Today's poem is by Marsha Truman Cooper

Attitudes of Crows

Out in a storm to shoot
a pair of crows using my fastest film,
the couple developing together
on a telephone wire, their beaks
stretched open, click,
ready to eat the smile
off the very face of lightning—
in photo after photo, I held up
time stopped at the beginning
of strange inclinations.

The creatures'
bodies bent like witches'
robes, feathers sharp,
whole garments flying scrap
and I joked that their
shapes created an inkblot
test and a diagnosis
of madness, wild messages
flashed during crow
weather, all high-court reproofs.

Then one day I found
a crow on its back, eyes
already filling with ants.
For a reason I cannot explain,
I touched the creature's belly,
its luster, and saw the eyes stir.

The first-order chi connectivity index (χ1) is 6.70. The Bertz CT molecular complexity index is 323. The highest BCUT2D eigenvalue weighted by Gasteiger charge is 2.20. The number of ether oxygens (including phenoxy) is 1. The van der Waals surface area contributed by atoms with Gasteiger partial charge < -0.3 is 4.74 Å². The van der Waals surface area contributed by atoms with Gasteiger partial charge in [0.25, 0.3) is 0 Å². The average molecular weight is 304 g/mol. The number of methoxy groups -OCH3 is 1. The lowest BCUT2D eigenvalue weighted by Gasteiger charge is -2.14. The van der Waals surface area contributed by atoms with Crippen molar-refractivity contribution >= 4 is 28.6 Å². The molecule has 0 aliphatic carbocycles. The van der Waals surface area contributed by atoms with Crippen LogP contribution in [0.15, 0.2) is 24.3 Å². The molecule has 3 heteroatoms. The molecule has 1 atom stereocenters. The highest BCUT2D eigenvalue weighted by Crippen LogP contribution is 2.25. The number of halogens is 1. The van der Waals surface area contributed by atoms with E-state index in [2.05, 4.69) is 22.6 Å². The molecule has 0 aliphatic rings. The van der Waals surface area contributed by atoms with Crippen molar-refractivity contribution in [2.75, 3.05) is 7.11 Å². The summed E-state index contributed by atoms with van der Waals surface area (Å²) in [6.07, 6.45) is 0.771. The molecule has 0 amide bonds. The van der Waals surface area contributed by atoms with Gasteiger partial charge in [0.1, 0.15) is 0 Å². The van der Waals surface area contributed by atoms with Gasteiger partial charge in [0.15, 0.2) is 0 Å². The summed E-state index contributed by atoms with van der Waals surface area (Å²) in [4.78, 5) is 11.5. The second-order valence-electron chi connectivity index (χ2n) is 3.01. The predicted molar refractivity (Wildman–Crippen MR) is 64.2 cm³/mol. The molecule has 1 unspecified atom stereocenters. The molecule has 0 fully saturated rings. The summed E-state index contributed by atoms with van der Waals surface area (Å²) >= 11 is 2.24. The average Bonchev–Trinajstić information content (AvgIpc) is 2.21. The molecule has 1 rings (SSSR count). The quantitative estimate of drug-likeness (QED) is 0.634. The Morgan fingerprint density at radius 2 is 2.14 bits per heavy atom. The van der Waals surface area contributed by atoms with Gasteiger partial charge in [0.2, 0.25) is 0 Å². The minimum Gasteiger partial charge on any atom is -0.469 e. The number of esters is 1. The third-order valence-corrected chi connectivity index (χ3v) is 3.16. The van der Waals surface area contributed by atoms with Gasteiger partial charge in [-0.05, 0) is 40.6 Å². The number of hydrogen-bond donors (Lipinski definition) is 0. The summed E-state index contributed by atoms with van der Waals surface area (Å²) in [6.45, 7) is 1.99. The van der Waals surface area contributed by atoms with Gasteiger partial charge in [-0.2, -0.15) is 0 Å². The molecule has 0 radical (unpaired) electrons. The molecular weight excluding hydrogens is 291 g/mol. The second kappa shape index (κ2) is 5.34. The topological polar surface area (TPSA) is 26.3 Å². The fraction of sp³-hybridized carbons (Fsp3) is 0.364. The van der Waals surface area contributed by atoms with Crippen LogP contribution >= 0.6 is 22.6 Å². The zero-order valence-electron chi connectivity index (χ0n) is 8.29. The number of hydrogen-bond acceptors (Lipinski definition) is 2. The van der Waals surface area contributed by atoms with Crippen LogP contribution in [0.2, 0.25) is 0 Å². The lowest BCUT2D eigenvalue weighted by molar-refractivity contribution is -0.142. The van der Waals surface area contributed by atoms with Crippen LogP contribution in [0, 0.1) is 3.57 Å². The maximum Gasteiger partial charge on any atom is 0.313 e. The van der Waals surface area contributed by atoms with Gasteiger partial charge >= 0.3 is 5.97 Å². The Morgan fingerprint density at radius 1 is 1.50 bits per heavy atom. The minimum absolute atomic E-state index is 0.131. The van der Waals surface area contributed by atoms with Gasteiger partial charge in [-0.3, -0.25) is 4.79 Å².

As I knelt, crows yelled
from nearby eucalyptus, scolded me
or the ants or the dying
bird for letting go,
or for not hurrying it done.

I'd arrived without my camera,
free to use my eyes and notice,
closer than the crows,
one turkey vulture perching
voiceless in the matter
but whose infallible nose detected
molecules, mere puffs of gas,
the perfume of feast.

For a reason I can explain,
mysticism and taxonomy failed.
I'd witnessed, unprotected,
what occurred before people
fingered the walls of caves—
caws evolved before human ears
misheard their meaning, before
machines could rule out everything
except exactly what I want to see,

Copyright © 2017 Marsha Truman Cooper All rights reserved
from Southwest Review
Reprinted by Verse Daily® with permission

Archives  Web Weekly Features  About Verse Daily  FAQs  Submit to Verse Daily  Follow Verse Daily on Twitter

Copyright © 2002-2017 Verse Daily All Rights Reserved